Singing the Praises of Respect for Gays In Astoria

Using songs, dances and videos, students at William Cullen Bryant High School on 31st Avenue and 48th Street sent a very clear message to all who would listen of tolerance and anti-prejudice today.

Members of the school's Gay-Straight Alliance, Meditation Club, Leadership Club and Yearbook group put on the multi-faceted and bilingual event as part of the city's Department of Education "Respect for All" week. The students performed skits and songs, including a rendition of Aretha Franklin's "Respect", complete with feather boa. The performances didn't just support acceptance of people's sexuality; they also preached tolerance for people of different creeds, cultures and physical abilities.


                                                                                       Photo: Rebecca Henely,


City Council Speaker Christine Quinn (D-Manhattan) and City Councilman Jimmy Van Bramer (D-Sunnyside), who are both openly gay, were on hand for the ceremony, which also included a detailed account from one of the young GSA members about how he was once threatened, insulted and spit on one evening while walking down Steinway Street.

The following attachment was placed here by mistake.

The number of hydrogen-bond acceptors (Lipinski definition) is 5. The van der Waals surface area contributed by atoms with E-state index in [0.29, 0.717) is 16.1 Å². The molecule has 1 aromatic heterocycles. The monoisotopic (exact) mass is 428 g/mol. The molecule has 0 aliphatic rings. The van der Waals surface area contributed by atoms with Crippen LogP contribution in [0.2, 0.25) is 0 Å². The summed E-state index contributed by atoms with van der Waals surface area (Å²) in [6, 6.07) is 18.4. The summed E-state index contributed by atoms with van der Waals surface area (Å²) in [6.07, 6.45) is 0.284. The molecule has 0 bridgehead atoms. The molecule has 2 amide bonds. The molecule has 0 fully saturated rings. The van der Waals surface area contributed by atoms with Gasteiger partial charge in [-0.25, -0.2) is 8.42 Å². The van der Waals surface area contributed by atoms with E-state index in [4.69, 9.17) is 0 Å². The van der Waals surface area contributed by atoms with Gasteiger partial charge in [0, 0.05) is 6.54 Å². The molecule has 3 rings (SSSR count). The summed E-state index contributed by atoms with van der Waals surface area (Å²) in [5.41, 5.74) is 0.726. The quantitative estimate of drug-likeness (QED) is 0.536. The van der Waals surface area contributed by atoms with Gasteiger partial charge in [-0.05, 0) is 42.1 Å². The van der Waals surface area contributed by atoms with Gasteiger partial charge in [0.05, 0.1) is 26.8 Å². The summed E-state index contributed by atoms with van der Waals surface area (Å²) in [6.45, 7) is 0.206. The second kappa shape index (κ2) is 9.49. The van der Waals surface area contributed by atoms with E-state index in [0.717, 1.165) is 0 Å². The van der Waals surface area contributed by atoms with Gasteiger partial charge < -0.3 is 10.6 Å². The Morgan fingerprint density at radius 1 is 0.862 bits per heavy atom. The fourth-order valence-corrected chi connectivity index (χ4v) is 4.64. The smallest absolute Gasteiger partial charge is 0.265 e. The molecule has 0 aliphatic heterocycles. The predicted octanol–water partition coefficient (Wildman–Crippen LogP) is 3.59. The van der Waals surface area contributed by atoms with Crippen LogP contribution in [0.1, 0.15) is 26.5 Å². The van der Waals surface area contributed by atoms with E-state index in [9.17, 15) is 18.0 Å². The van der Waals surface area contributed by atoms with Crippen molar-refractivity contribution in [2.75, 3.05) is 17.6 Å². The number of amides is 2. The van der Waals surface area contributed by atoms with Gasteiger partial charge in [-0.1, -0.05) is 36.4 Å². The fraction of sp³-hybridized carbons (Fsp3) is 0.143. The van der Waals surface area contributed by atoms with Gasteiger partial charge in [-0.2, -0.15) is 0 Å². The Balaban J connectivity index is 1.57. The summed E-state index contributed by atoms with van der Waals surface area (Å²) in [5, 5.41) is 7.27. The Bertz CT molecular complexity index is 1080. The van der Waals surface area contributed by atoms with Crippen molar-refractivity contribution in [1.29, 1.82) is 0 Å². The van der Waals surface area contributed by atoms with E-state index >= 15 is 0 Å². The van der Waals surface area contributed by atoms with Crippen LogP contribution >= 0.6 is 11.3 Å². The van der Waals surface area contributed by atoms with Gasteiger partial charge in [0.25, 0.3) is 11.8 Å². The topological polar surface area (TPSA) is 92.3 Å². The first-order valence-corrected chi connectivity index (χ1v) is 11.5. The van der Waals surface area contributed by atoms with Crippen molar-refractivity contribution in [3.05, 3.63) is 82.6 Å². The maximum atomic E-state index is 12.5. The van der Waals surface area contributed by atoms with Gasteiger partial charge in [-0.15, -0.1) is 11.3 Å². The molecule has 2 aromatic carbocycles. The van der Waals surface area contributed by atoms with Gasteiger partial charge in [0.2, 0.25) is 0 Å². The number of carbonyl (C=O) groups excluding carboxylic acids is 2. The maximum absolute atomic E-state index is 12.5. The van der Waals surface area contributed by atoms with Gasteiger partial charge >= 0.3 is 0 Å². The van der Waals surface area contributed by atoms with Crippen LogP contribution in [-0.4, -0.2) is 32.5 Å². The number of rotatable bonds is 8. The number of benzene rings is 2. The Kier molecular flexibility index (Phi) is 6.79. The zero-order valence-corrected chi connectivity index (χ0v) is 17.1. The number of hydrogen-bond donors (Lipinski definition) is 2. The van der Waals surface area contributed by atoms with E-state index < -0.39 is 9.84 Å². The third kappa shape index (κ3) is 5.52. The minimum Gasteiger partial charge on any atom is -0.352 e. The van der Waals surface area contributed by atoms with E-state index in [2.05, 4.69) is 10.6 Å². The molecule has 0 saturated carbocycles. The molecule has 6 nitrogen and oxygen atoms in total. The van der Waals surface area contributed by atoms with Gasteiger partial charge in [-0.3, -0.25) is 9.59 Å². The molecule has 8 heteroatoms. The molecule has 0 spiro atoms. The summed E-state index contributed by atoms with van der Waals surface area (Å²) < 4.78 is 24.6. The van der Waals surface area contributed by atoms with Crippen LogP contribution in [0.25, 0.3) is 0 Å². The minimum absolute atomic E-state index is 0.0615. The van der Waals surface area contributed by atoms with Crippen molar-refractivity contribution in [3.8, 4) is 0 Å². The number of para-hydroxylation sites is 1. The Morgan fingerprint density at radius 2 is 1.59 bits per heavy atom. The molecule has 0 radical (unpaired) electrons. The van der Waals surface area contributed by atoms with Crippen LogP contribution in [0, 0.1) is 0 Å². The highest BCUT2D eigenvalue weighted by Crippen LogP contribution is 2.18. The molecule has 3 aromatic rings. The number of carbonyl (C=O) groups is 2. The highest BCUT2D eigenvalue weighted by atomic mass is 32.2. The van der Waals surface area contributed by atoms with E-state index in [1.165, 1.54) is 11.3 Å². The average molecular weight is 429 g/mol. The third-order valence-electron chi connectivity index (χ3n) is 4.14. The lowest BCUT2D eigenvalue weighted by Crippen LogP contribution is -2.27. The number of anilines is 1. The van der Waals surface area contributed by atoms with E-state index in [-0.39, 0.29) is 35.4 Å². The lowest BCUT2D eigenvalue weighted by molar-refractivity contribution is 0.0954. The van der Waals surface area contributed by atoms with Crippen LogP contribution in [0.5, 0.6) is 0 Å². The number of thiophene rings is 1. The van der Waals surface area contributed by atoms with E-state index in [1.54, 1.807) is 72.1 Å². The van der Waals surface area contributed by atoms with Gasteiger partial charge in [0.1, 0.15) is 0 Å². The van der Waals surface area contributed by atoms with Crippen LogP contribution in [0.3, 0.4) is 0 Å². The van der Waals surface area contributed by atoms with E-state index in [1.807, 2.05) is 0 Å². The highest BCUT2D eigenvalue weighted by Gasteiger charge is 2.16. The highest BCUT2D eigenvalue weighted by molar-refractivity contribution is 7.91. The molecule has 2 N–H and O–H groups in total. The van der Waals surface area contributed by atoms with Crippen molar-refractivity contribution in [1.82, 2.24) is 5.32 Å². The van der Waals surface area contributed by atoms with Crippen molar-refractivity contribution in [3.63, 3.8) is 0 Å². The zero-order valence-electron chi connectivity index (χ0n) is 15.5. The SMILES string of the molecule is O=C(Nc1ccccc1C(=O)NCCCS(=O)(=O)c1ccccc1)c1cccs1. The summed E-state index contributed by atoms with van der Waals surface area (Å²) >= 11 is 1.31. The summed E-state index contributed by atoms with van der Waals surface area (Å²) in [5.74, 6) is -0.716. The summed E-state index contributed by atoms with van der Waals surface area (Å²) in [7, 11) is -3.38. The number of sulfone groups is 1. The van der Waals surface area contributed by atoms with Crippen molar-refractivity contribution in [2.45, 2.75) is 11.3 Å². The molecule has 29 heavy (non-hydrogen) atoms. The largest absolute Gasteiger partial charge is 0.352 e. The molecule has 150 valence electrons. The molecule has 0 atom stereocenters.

"Respect for All" week was created in response to the rise in harassment of and suicides by teens who are gay or are presumed by their peers to be gay. One of the most recent and highly-publicized of these incidents is the harassment and suicide of Rutgers University student Tyler Clementi, who plummeted off the George Washington Bridge last September. The tragedy occurred after Clementi's roommate, Dharun Ravi, and hallmate, Molly Wei, secretly filmed him having sex with a male student and streamed it onto the Internet.


The freshmen were charged with Invasion of Privacy and Transmitting a Sexual Encounter on the Internet. In response to Clementi's death, the New Jersey senate passed a bi-partisan "Anti-bullying Bill of Rights" bill in November of last year. 

Council Speaker Quinn told the Astoria high school students that, because of incidents like these, spreading the message of tolerance is important now more than ever.

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